It’s a recurring dream: I am dashing through the house in preparation for a work day that begins with dropping my children at daycare. Finally, everyone’s dressed and ready to go and we pull out of the driveway only to return minutes later for my forgotten lecture notes, or more urgently, a treasured stuffed animal.
The kids are grown now, but I remember those hectic mornings and my concerns about their health as they joyfully greeted each new day, first crawling, then teetering and finally running among their peers at daycare. Their little hands explored every possible daycare surface and made frequent trips to their mouths—81 times per hour for the “under two” crowd, according to one study. Of course the children picked up many illnesses at daycare and generously shared them with their parents. Sometimes it seemed the family was no sooner rid of one cold or stomach virus than we were falling victim to a new one.
As a mom and a microbiologist I know that while “germ-free” is neither an attainable nor appropriate goal, there are important measures that daycares can take to prevent the spread of illness. For example a simple solution of ¼ cup of chlorine bleach in one gallon of water is an inexpensive disinfectant to apply to diaper-changing stations, where many serious germs lurk. Hard toys, such as blocks and plastic rings, which children frequently mouth (especially as they teethe), can be disinfected using an even more dilute solution of chlorine bleach: one tablespoon of bleach to one gallon of water. The key to successful disinfection with these solutions is to first wash and dry the infected surfaces so that the disinfecting power of bleach is not depleted by reacting with residual grime and other organic matter. To help communicate these simple but effective protocols to daycare staff, the Water Quality & Health Council has developed a series of downloadable posters for daycare environments.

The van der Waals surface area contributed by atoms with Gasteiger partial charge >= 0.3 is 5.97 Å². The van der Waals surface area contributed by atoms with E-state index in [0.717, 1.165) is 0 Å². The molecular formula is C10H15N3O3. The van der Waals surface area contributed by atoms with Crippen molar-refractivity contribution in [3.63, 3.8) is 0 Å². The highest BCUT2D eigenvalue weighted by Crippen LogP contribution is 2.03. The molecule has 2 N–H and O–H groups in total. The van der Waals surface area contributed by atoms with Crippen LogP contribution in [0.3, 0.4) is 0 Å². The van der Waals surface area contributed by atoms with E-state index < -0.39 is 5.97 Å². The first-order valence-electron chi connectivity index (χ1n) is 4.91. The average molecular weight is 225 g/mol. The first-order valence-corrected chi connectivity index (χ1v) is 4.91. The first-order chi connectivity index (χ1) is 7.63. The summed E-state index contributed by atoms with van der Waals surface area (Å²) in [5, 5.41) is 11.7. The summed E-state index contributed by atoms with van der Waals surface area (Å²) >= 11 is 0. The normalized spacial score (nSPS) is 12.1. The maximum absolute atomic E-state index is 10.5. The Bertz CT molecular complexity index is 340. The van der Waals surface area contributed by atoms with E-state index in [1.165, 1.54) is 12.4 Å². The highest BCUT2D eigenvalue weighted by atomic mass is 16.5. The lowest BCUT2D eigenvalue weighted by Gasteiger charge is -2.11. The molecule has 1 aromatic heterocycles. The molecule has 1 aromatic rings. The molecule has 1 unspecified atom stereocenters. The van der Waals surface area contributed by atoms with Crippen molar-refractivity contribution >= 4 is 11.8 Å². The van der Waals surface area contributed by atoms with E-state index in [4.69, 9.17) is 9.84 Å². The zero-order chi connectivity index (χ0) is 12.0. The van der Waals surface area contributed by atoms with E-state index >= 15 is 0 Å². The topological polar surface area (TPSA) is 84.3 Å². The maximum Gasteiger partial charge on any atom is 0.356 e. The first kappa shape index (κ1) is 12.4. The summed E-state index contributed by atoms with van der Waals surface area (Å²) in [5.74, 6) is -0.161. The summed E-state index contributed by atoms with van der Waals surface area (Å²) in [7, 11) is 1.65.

A public health department official recently told me that chlorine bleach is falling out of favor as a disinfectant among some daycare providers because they consider it too harsh and environmentally harmful. Perhaps it is time to remind folks that bleach solutions are recommended by the US Centers for Disease Control and Prevention and many states for daycare surface disinfection because they are extremely effective at destroying most germs, including flu viruses. As the protocols on the posters indicate, used properly, it doesn’t take very much bleach to destroy the germs that run rampant in daycare. Furthermore, as chlorine bleach kills germs, it degrades chemically into mostly salty water, so in fact it is environmentally friendly. Naturally, it is absolutely essential that daycare staff handle chlorine bleach responsibly and keep it out of the reach of children.
According to the National Association of Child Care Resources & Referral Agencies, over 11 million US children under the age of five are currently in some form of daycare each week. Whether you deliver your child to one of the 120,529 US “centers” or one of the far more numerous (238,226) family daycare homes, it should be a safe and nurturing place. Why not download these posters and drop them off with your kids at daycare? Remember, it is your child, not the germ du jour, who should be nurtured at daycare.
Joan Rose, PhD, is the Homer Nowlin Chair in Water Research at Michigan State University and a member of the Water Quality and Health Council.